Well apparently the Turcot Project ( as we predicted here a long time ago) is not only in doubt,but now the Gov't, agrees that they Can Change the Plans,..but only at additional cost,.....( I guess this is where the Extra Graft comes in..........hahahahah
Quebec will make changes to its controversial Turcot plan - but it'll cost taxpayers more, Transport Minister Julie Boulet said yesterday.
Boulet told reporters in Quebec City that changes to the project will cause the final cost to rise above the original $1.5-billion price tag. She did not provide a new estimate, saying the cost will depend on what's in the final plan.
On Tuesday, the Bureau d'audiences publiques sur l'environnement, a provincial advisory body, made public a report recommending major changes to the Turcot reconstruction project. The BAPE said Quebec should not expropriate homes for it or rebuild part of Highway 15 on embankments. It suggested a
regional transportation plan focused on public transit is needed, and that green spaces should be added to the plan.
Yesterday, Boulet said the government is still studying the recommendations.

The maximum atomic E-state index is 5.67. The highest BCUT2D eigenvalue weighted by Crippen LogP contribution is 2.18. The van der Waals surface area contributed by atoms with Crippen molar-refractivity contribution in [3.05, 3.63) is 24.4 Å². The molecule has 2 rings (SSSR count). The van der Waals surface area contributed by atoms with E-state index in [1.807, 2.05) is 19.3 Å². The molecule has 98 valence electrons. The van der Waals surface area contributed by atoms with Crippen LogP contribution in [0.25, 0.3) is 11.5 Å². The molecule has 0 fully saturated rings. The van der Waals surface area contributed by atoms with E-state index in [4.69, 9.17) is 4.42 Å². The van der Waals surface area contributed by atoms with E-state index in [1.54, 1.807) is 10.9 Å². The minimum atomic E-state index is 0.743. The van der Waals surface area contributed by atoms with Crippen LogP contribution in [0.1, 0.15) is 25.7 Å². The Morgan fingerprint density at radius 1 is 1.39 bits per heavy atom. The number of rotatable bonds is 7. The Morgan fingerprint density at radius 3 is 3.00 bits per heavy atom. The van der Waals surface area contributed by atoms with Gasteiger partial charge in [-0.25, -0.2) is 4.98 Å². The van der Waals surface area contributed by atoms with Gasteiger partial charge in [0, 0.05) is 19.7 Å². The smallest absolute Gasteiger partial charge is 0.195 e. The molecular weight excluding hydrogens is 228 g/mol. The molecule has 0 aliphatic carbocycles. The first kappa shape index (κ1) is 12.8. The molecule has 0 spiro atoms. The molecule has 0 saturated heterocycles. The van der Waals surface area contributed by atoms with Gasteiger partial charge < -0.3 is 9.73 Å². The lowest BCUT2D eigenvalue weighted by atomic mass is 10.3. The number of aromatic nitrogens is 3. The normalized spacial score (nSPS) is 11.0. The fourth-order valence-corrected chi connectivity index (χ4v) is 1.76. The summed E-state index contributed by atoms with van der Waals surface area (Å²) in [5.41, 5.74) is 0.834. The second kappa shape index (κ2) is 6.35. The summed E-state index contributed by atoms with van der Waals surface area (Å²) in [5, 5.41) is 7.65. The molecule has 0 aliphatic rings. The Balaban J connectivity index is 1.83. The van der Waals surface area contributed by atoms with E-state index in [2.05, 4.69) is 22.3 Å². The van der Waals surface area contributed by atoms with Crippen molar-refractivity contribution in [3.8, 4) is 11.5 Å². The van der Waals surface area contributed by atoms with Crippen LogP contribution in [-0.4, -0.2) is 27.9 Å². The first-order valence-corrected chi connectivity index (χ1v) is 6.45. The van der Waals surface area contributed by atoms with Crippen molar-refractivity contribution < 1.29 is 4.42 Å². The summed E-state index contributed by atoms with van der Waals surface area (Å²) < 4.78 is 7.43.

But she indicated the plan will be reworked so highways are "better integrated into the urban milieu," noting the area covered is "densely populated with many peculiarities." If "we add public transit, there are costs. But public transport is among the recommendations of the BAPE and it is also a concern to us."
The city of Montreal was shut out of Quebec's planning of the controversial Turcot reconstruction, with city officials learning of last-minute changes to the plan during public hearings last spring.
Over the summer, Transport Quebec made yet more changes to its plan. Again, Montreal wasn't consulted, nor does it yet know what the changes are or whether they deal with the city's complaints.
But Alan DeSousa, city executive committee member responsible for sustainable development, said he sees signs that Quebec will be more receptive in the wake of the BAPE report.
Boulet called Mayor Gérald Tremblay yesterday to set up a meeting as soon as possible to discuss how Quebec will change Turcot, DeSousa said.
He said the plan is fundamentally flawed in part because it would increase car traffic and does little to encourage public transit.
"We believe that mass transit can and should be integrated to make sure that we can improve our ability to transport people and reduce the impact and quantity of traffic," DeSousa said.
Built in the mid-1960s, the Turcot - a tangle of highways and access ramps west of downtown Montreal - is close to the end of its useful life. Highways 15 and 20 and the Ville Marie Expressway converge at the Turcot, used by 290,000 vehicles daily.
Yesterday, Projet Montréal leader Richard Bergeron said Quebec could move ahead with part of the plan - rebuilding the section of Highway 15 that links the Décarie Expressway with the Champlain Bridge, including the elevated Turcot Interchange.
But the reconstruction of parts of Highway 20 and the Ville Marie Expressway must be completely reworked to respond to concerns of the plan's many critics, he said.